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*** NCOM PRESS RELEASE ***     For Immediate Release: March 1, 2019

 

JUDGE RULES GOVERNMENT CAN’T SEIZE MONGOLS PATCH

 

The Mongols motorcycle club has won its latest round in a decade long battle with the federal government, when a California judge found that a jury’s recent decision to strip the club of trademarked logo was unconstitutional.

 

On Thursday, February 28, 2019 U.S. District Judge David O. Carter ruled that denying Mongol members the right to display the logo would overstep the constitutional right to free expression embedded in the 1st Amendment, as well as the 8th Amendment’s ban on excessive penalties.

 

“We are ecstatic that the Mongols motorcycle club has been able to win this 1st Amendment battle for itself and all motorcycle clubs,” said Stephen Stubbs, an attorney for the Mongols. “The government has clearly overreached into a realm that the Constitution does not allow. They tried to ban symbolic speech,” Stubbs told the Los Angeles Times.  Stubbs, a.k.a. “Bowtie” as bikers call him, is a member of the National Coalition of Motorcyclists Legislative Task Force (NCOM-LTF) and is legal counsel for the Southern Nevada Confederation of Clubs (COC).

 

In December, after a lengthy trial, a jury convicted the Mongols Nation entity as an organization of racketeering and conspiracy charges stemming from a 2008 investigation, and the ensuing guilty verdict thus allowed prosecutors from the U.S. attorney's office to pursue a court order forcing the club to forfeit the trademarked symbol that appears on their back patches and other membership paraphernalia.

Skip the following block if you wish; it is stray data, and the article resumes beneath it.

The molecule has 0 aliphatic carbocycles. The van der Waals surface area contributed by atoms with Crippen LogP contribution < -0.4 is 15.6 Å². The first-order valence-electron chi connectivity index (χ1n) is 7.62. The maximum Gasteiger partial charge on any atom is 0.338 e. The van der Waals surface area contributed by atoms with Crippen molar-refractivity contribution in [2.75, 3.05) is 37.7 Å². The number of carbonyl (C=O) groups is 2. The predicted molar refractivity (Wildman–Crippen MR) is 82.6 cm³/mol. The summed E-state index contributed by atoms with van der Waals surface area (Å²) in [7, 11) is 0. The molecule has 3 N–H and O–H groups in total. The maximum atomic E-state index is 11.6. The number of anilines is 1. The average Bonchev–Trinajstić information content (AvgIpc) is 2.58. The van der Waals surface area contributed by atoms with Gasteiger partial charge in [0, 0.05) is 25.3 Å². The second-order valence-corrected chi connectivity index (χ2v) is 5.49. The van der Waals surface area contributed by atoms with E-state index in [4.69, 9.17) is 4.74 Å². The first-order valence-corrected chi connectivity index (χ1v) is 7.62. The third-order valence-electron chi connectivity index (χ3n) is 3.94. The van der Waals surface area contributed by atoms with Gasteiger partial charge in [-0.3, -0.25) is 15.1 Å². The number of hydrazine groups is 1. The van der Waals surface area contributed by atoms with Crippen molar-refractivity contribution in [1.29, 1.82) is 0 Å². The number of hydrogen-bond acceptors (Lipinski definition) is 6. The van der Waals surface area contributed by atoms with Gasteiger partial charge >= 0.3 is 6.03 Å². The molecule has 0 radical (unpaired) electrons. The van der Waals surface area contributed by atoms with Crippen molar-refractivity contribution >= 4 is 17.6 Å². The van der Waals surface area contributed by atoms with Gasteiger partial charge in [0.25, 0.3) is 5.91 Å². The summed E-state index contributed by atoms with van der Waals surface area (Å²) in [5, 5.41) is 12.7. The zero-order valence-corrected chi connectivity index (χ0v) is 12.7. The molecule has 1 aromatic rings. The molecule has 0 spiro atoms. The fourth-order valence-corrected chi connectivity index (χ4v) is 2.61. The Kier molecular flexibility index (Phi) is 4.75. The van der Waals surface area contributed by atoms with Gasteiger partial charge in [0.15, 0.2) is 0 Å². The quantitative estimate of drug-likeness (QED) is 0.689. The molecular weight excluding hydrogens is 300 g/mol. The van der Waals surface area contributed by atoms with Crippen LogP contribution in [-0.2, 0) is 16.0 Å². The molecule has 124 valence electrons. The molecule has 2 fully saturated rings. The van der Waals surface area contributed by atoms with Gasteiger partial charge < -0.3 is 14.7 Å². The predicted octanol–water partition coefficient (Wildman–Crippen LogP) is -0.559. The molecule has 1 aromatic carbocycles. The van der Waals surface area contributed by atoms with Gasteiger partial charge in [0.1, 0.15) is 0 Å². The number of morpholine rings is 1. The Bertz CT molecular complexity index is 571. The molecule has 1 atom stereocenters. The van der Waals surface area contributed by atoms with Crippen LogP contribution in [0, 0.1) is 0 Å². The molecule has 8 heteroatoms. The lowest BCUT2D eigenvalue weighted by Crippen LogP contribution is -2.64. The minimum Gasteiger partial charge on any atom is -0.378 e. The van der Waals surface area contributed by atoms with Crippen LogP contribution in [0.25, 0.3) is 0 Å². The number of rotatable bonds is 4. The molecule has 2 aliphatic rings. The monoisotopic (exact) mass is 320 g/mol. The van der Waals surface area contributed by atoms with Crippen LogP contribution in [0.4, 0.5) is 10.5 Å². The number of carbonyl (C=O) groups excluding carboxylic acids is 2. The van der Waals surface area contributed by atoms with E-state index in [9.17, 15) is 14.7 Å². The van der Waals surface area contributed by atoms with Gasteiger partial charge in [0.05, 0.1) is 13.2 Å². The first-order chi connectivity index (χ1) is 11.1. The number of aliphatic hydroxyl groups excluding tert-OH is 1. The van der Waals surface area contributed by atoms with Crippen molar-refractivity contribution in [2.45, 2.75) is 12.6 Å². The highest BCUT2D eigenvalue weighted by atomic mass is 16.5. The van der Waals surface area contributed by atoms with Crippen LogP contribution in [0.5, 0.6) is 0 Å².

Judge Carter affirmed the RICO convictions, which could carry fines at sentencing in April, but his written ruling marks a setback for federal prosecutors after they convinced a jury in January to allow the government to seize the club’s patches and trademarks as criminal instruments.

 

“The collective membership mark acts as a symbol that communicates a person’s association with the Mongol Nation, and his or her support for their views,” Carter wrote about the first-of-its-kind findings, which have drawn national attention.  “Though the symbol may at times function as a mouthpiece for unlawful or violent behavior, this is not sufficient to strip speech of its First Amendment protection.”

 

Joseph Yanny, a criminal defense attorney who argued the case for the Mongols, described the victory as a win for all motorcycle clubs and criticized the government’s attempt to impose “collective guilt” on an organization for the crimes committed by some of its members.  “That’s never been the law in this country,” he told the Associated Press (AP).

 

Carter’s ruling is expected to be appealed and possibly make its way to the U.S. Supreme Court.

 

“On behalf of the Mongol Nation I want to thank everyone that helped & supported us during our fight through this long battle,” e-mailed Mongols MC member “Rags” to supporters, adding that “Today was a VICTORY FOR ALL CLUBS!  It’s not over but we will continue to FIGHT THIS BATTLE FOR ALL CLUBS.”